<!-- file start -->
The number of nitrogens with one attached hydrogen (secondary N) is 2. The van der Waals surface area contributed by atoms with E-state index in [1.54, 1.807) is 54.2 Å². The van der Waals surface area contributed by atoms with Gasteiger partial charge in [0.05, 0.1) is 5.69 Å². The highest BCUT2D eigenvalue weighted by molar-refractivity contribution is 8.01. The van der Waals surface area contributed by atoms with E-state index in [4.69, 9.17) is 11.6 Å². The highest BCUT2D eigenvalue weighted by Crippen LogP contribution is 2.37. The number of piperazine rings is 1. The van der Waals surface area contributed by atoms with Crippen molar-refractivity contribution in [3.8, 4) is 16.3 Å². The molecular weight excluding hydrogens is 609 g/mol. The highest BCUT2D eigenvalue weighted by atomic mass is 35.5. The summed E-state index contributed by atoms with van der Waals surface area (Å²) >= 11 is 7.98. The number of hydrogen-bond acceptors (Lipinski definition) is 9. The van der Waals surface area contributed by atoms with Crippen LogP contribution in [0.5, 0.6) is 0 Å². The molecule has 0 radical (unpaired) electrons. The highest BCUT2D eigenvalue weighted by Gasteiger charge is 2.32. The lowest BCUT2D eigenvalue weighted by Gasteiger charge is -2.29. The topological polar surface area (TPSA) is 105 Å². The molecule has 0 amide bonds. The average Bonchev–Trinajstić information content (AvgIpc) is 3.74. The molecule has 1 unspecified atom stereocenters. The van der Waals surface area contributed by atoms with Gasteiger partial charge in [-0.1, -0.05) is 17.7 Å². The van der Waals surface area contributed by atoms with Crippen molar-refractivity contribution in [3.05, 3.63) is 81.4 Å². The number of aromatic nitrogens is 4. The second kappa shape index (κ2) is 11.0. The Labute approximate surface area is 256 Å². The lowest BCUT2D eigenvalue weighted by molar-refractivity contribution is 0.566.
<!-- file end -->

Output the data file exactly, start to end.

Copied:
The number of nitrogens with one attached hydrogen (secondary N) is 2. The van der Waals surface area contributed by atoms with E-state index in [1.54, 1.807) is 54.2 Å². The van der Waals surface area contributed by atoms with Gasteiger partial charge in [0.05, 0.1) is 5.69 Å². The highest BCUT2D eigenvalue weighted by molar-refractivity contribution is 8.01. The van der Waals surface area contributed by atoms with E-state index in [4.69, 9.17) is 11.6 Å². The highest BCUT2D eigenvalue weighted by Crippen LogP contribution is 2.37. The number of piperazine rings is 1. The van der Waals surface area contributed by atoms with Crippen molar-refractivity contribution in [3.8, 4) is 16.3 Å². The molecular weight excluding hydrogens is 609 g/mol. The highest BCUT2D eigenvalue weighted by atomic mass is 35.5. The summed E-state index contributed by atoms with van der Waals surface area (Å²) >= 11 is 7.98. The number of hydrogen-bond acceptors (Lipinski definition) is 9. The van der Waals surface area contributed by atoms with Crippen LogP contribution in [0.5, 0.6) is 0 Å². The molecule has 0 radical (unpaired) electrons. The highest BCUT2D eigenvalue weighted by Gasteiger charge is 2.32. The lowest BCUT2D eigenvalue weighted by Gasteiger charge is -2.29. The topological polar surface area (TPSA) is 105 Å². The molecule has 0 amide bonds. The average Bonchev–Trinajstić information content (AvgIpc) is 3.74. The molecule has 1 unspecified atom stereocenters. The van der Waals surface area contributed by atoms with Gasteiger partial charge in [-0.1, -0.05) is 17.7 Å². The van der Waals surface area contributed by atoms with Crippen molar-refractivity contribution in [3.05, 3.63) is 81.4 Å². The number of aromatic nitrogens is 4. The second kappa shape index (κ2) is 11.0. The Labute approximate surface area is 256 Å². The lowest BCUT2D eigenvalue weighted by molar-refractivity contribution is 0.566.